Gov’t gears up for Zamboanga City rehabilitation
MANILA, Philippines – Interior Secretary Manuel “Mar” Roxas II on Thursday said they were planning to start rehabilitation efforts in Zamboanga City, following almost two weeks of clashes between the Moro National Liberation Front (MNLF) and government forces.
Roxas, in an interview with Radyo Inquirer 990AM, said the government was readying funds for the reconstruction of the city, amid military clearing operations in two villages.
“I know [President Benigno Aquino III] has ordered (Budget) Secretary Butch Abad to ready whatever amount in billions needed for the reconstruction and the upliftment of Zamboanga City,” he said.
Roxas said they have surveyed 950 structures that were burned down by the MNLF during skirmishes with the police and military.
“They burned [the houses down] when they felt government forces were near. They burned down shanties and houses to drive government forces away and to gain a ‘field of fire’ to make it easier for them to snipe,” he said.
But Roxas said they were still focusing on the needs of the more than 80,000 evacuees while government forces engaged in the “most delicate and dangerous” phase of the clearing operations – where they go from house to house to secure and check the area for MNLF fighters and explosives.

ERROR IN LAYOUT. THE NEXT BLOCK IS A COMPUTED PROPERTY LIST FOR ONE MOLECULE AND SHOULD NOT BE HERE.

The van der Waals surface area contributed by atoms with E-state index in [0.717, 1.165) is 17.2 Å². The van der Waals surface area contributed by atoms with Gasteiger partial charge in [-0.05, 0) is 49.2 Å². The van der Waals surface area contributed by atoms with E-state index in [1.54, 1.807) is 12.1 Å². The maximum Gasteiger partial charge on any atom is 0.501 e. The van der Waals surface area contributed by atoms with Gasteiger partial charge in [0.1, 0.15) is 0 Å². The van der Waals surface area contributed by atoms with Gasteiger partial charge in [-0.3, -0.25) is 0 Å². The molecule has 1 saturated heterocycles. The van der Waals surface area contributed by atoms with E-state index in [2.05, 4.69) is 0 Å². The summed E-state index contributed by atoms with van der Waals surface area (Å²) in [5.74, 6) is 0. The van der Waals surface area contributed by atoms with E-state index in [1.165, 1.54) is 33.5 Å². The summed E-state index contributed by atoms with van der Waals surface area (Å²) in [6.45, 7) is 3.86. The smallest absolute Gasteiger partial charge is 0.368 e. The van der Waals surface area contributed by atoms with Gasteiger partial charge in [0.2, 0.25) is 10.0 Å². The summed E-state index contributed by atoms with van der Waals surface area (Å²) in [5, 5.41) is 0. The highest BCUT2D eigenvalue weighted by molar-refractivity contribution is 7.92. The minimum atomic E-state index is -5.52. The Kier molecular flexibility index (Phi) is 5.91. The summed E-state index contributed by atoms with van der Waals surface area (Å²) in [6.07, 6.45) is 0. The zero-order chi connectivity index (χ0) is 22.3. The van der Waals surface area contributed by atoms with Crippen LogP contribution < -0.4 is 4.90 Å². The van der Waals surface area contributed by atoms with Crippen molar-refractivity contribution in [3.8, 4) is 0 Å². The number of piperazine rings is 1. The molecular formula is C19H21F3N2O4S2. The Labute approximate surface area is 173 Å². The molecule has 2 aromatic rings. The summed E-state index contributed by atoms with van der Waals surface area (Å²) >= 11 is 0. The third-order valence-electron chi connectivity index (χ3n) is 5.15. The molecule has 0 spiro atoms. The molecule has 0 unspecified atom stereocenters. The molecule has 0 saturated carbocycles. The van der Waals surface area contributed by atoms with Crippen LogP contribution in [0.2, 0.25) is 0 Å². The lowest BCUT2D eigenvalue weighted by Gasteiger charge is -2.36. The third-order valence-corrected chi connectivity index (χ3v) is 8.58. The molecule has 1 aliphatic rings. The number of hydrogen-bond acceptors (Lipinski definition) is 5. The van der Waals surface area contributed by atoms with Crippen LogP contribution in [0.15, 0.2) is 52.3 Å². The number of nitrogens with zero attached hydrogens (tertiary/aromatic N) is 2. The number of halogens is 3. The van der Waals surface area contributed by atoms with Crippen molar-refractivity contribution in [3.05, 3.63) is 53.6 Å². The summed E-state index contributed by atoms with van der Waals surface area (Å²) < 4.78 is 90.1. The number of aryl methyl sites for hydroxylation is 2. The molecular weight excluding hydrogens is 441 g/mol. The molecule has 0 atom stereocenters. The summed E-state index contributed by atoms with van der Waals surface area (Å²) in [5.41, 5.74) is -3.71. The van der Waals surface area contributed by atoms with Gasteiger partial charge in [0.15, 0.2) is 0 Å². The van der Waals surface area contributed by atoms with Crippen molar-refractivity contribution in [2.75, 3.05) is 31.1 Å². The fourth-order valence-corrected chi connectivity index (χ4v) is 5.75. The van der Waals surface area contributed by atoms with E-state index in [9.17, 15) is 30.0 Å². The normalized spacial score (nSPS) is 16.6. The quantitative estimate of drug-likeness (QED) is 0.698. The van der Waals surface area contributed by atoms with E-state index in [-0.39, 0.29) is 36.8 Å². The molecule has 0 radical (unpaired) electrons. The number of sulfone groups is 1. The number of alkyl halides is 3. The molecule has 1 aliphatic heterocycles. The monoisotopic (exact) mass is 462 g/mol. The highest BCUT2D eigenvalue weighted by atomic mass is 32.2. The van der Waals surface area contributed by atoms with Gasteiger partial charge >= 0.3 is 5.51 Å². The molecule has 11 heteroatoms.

Roxas said the MNLF was now constricted in two villages compared to the seven mentioned last week.
“More or less 50 to 70 (fighters) are near the border of Sta. Barbara and Sta. Catalina,” he said, adding that they were hiding in a three-hectare area.
“[The area is] still large. But they are being surrounded (by government forces),” he added.
Roxas said Aquino was still in Zamboanga City but could not go around the city because it would stretch the security forces.
“It should be understood that [the President] cannot go around because it would split our forces since he needs to be secured. The risk is very high. That is why he just gives orders from the tactical operation center,” the secretary said.
Roxas said they were hopeful for MNLF members who would return to the ambit of the law but explained they would still have to face charges filed against them.
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